Incubation pit analysis and calculation of the hydrodynamic impact pressure from the implosion of an acoustic cavitation bubble

Iakovos Tzanakis, Dimitri Eskin, Anastasios Georgoulas, Dimitrios Fytanidis

Research output: Contribution to journalArticle

Abstract

An experimental study to evaluate cavitation bubble dynamics is conducted. The aim is to predict the magnitude and statistical distribution of hydrodynamic impact pressure generated from the implosion of various individual acoustic cavitation bubbles near to a rigid boundary, considering geometrical features of the pitted area. A steel sample was subjected to cavitation impacts by an ultrasonic transducer with a 5mm diameter probe. The pitted surface was then examined using high-precision 3D optical interferometer techniques. Only the incubation period where surface is plastically deformed without material loss is taken into account. The exposure time was adjusted in the range of 3–60s to avoid pit overlapping and a special procedure for pit analysis and characterisation was then followed. Moreover, a high-speed camera device was deployed to capture the implosion mechanisms of cavitation bubbles near to the surface. The geometrical characteristics of single incubation pits as well as pit clusters were studied and their deformation patterns were compared. Consequently, a reverse engineering approach was applied in order the hydrodynamic impact pressure from the implosion of an individual cavitation bubble to be determined. The characteristic parameters of the cavitation implosion process such as hydrodynamic impact pressure and liquid micro-jet impact velocity as well as the hydrodynamic severity of the cavitation impacts were quantified. It was found that the length of the hypotenuse of the orthographic projections from the center of the pit, which basically represents the deformed area of the pit, increases with the hydrodynamic impact aggressiveness in a linear rate. Majority of the hydrodynamic impacts were in the range of 0.4–1GPa while the corresponding micro-jet velocities were found to be in the range of 200–700m/s. Outcomes of this study, contribute to further understanding the cavitation intensity from the implosion of acoustically generated bubbles and could certainly represent a significant step towards developing more accurate cavitation models.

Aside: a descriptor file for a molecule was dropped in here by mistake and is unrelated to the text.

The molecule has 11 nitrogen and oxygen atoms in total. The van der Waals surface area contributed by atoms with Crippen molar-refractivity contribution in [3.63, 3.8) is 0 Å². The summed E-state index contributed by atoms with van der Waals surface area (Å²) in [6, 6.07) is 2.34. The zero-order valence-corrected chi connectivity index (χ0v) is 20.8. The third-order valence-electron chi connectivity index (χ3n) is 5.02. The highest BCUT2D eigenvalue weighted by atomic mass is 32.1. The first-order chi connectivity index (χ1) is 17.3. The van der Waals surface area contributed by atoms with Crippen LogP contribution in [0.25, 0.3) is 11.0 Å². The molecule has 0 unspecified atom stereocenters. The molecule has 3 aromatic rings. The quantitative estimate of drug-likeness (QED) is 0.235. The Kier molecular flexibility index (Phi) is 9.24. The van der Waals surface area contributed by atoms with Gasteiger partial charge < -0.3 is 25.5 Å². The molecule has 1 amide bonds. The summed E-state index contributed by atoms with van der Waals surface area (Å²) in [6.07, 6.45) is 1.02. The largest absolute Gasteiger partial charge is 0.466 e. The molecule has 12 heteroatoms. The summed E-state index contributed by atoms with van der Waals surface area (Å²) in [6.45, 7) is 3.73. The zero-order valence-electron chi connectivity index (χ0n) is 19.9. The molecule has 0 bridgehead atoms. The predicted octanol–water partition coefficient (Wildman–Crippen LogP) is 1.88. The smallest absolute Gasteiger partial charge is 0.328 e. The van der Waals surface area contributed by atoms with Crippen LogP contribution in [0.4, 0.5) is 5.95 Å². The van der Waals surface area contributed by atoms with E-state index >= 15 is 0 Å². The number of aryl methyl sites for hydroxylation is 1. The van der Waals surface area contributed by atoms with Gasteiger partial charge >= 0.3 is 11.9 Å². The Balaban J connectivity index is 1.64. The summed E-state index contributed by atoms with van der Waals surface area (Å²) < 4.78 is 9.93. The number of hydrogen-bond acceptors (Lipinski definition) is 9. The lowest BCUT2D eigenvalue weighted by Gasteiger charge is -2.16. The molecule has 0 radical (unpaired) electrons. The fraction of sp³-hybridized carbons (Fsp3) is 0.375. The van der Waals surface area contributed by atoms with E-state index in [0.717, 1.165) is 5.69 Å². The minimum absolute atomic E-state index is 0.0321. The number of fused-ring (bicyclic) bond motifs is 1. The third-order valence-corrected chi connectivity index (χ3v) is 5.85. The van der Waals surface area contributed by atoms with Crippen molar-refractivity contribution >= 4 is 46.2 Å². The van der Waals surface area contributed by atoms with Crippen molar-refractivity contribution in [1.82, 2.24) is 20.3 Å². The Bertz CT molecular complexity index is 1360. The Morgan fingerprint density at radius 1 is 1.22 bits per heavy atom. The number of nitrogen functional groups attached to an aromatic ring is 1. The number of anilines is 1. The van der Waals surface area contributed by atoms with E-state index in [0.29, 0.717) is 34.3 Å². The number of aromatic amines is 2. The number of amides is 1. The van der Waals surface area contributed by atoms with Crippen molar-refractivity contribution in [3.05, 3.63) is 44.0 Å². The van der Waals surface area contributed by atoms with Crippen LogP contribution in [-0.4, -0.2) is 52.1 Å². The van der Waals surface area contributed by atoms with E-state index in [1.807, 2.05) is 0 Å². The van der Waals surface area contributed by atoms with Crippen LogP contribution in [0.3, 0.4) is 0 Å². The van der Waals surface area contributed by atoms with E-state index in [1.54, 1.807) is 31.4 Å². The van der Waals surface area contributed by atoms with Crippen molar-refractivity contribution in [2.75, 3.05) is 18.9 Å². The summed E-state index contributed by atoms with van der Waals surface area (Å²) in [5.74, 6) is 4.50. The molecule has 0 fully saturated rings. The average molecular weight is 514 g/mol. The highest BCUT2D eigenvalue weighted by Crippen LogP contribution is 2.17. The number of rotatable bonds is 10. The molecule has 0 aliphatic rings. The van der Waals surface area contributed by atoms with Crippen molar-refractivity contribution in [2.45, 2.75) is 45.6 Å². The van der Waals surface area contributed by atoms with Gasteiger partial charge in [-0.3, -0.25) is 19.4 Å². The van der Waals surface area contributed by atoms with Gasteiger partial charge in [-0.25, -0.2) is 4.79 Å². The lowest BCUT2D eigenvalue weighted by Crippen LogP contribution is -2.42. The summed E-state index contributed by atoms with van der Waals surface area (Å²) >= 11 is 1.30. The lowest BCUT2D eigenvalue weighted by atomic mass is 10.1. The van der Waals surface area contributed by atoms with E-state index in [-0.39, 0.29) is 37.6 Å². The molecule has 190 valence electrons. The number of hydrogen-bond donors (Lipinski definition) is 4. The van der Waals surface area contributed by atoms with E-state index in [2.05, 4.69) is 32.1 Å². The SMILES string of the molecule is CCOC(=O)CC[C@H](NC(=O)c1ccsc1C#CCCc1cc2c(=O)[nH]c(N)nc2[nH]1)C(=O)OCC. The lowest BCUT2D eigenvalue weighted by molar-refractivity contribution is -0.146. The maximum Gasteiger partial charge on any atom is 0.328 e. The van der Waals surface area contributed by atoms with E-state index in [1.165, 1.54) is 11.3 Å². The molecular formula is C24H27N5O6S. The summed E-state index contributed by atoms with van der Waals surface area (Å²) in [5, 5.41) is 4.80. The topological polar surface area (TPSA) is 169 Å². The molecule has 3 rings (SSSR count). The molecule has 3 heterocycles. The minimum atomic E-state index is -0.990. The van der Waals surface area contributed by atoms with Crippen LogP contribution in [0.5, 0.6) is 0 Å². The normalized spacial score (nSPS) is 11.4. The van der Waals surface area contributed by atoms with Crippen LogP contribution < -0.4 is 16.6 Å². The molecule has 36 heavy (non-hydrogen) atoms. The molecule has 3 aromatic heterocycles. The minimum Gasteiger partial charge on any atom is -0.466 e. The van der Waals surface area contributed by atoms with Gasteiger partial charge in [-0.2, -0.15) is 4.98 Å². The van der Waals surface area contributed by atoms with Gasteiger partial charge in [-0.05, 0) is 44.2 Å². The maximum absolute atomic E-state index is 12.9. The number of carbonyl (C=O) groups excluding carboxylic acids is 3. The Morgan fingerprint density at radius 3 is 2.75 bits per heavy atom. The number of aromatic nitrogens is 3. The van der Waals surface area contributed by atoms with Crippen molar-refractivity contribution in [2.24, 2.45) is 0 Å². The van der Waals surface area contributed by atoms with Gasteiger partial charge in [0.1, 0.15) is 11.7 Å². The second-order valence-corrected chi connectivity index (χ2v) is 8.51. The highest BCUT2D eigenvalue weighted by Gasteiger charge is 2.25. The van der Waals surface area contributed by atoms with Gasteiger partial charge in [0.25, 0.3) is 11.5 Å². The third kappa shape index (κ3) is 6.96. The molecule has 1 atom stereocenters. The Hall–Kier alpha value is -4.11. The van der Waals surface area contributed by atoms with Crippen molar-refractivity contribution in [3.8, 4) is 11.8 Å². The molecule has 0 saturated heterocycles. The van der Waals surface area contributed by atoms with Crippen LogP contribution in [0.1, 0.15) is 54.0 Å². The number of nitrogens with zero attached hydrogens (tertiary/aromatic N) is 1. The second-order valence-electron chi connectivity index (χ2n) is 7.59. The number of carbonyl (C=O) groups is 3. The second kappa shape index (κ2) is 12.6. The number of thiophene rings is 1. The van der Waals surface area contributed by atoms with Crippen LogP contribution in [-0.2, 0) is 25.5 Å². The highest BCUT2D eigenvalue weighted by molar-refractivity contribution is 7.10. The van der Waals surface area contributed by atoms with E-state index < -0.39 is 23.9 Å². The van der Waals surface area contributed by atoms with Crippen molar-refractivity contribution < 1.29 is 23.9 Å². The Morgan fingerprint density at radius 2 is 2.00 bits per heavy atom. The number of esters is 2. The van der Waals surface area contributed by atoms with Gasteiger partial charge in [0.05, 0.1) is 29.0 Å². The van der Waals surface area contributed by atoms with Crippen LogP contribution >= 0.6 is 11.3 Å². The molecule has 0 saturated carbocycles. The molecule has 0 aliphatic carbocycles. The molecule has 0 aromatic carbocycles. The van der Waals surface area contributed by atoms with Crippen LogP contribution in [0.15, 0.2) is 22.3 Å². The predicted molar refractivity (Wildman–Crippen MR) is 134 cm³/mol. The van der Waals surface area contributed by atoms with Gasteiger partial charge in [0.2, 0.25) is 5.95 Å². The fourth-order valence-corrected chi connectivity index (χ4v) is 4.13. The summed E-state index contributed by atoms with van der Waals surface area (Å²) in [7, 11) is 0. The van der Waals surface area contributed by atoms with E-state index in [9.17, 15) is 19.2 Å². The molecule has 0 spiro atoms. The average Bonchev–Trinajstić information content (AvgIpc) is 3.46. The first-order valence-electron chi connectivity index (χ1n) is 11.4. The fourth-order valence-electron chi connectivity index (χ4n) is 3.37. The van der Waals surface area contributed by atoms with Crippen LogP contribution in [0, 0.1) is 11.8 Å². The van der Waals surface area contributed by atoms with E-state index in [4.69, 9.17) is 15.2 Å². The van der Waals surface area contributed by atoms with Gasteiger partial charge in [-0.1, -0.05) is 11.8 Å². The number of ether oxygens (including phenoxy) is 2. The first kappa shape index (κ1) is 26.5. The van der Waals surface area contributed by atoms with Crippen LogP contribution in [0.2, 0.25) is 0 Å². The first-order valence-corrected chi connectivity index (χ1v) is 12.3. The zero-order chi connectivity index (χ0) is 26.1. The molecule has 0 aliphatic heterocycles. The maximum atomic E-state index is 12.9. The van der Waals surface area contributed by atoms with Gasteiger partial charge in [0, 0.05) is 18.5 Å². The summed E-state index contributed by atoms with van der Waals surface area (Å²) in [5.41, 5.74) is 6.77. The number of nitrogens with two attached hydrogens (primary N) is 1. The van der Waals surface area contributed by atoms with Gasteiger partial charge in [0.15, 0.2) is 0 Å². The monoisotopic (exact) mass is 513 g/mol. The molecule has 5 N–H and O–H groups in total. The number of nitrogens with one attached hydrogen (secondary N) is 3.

Original languageEnglish
Pages (from-to)866-878
Number of pages13
JournalUltrasonics Sonochemistry
Volume21
Issue number2
DOIs
Publication statusPublished - 17 Oct 2013

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